After we spoke, Larsen thought he saw a rare bird. The group came over and investigated, but it was not to be. With the differences between immature and adult, male and female, and all the slight variations, it’s incredibly hard to tell an ordinary bird from an extraordinary bird. That’s why it’s nice to have lifelong birders there to help you out. People who are patient, kind, and who would be so excited to help you spot a rare bird but are also just as excited to let you know it’s a common nonbreeding adult Ring-billed Gull.
Here’s a helpful tip for new birders: the Merlin Bird ID app. It’s a great tool that can show you all the birds common in your area at specific times of year and can help you decipher what bird you saw through a description. You can even record a bird call or try to take a picture of the bird with your phone, and it will often tell you exactly what you heard or saw with stunning accuracy.
After a while, the Birders of Lake Park headed south of Bradford Beach to the parking lot by MooSa’s. While we were there, it was fun to see all kinds of people stop and ask, what’s everybody looking at?
Everybody has a story about seeing a cool bird. Sometimes they know what it is. Sometimes they don’t, and we get to watch the birders try to guess.
Jeff, who just turned 65 and only got into birding at the beginning of the pandemic, reiterated that having generous people share their information makes it a lot more enjoyable. Jeff has joined birding walks at the Urban Ecology Center, the Schlitz Audubon Nature Center, and the Lynden Sculpture Garden. Chuck leads the Lynden walk on the second Sunday of every month, 8:30-10:00 a.m.
Did I mention all the walks are free? Thanks to people like Chuck who donate their time and knowledge all for the love for birding.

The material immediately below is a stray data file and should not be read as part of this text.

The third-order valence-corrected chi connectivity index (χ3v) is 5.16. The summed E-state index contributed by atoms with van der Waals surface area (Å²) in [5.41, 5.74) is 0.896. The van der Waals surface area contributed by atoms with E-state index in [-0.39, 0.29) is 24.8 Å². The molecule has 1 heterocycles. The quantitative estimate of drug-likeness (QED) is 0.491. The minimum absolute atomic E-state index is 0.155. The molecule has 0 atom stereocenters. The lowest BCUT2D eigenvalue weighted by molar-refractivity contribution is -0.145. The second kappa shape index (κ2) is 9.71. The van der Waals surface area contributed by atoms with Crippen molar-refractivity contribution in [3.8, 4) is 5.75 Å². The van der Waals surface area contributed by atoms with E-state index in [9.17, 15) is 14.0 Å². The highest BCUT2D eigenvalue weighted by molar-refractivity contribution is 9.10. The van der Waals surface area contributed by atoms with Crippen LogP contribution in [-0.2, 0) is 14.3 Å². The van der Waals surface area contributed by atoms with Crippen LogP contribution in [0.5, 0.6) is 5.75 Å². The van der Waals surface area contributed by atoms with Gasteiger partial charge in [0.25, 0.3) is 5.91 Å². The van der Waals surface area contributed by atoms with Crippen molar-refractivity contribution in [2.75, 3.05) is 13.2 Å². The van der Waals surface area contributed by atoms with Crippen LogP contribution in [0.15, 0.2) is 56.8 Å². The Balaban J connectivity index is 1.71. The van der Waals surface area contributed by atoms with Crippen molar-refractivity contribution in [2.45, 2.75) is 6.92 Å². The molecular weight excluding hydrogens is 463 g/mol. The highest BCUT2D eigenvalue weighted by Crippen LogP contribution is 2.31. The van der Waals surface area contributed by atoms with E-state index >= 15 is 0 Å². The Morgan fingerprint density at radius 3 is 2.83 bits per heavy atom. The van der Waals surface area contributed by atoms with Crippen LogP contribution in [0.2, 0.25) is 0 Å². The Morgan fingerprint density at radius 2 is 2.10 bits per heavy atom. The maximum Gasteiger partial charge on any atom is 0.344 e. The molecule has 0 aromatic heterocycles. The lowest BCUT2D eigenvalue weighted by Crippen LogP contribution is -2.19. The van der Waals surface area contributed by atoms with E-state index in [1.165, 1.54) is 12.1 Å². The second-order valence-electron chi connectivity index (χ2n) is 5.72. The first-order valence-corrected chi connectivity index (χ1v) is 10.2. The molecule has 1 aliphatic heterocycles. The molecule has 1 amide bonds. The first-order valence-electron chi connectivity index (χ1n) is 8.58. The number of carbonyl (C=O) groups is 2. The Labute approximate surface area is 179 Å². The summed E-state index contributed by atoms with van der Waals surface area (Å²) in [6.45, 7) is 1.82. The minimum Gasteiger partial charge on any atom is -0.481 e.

Eventually, after spotting all the ducks they could (some birders satisfied, some more disappointed that they didn’t see more), the birders migrated to their final location. The Lakefront Colectivo. But they’ll be back the second Saturday of every month throughout the migration season.
The worst part about birding for some has actually become my favorite. And that is that you never know. For this article, I’ve taken many walks with my camera along the lakefront and the Milwaukee River, looking for the weirdest of the weird migrating ducks, hoping to get some amazing shot of some rare duck. It never happened. But on those walks, I still see all kinds of incredible creatures I wasn’t looking for. Beautiful Cardinals, happy Chickadees, and cute little Dark-eyed Juncos. All “common,” but I still love seeing them. About once a walk, I see something I was never expecting. Like Herons and Eagles and deer. I never get tired of being surprised by nature.
But I’m lucky. I’m able to get out for walks at least a couple of times a week. For a lot of people, it’s not that easy. Some go to work when it’s dark and come home when it’s dark. Some have too many responsibilities to get outside. (Although a nature walk can melt away stress and can be a perfect free activity for the family.) But some people may not be physically able. Milwaukee County Parks has done a pretty great job of making trails more accessible, but still, there are barriers.
So here’s what I’d like to do. Let’s take a walk together, right now, you and I. Right from where you’re sitting.
We’re going to start at the falls at Estabrook Park and head south. I recorded the walk, so you can pretend we are walking together. Press play, slowly scroll through the pictures, and enjoy the wildlife that has graced this path.
I hope you enjoyed our walk. And next time you’re outside, even walking to your car or the bus, just listen and keep your head up. You may see something incredible. Common, but incredible.
The rest of this season's Duck Watches will be held on February 11, and March 11. They gather on the lakeshore just north of Bradford Beach at 11 a.m. Go to Facebook.com/LakeParkBirdsMilw for more.
For more great Wisconsin birding pictures on Instagram follow: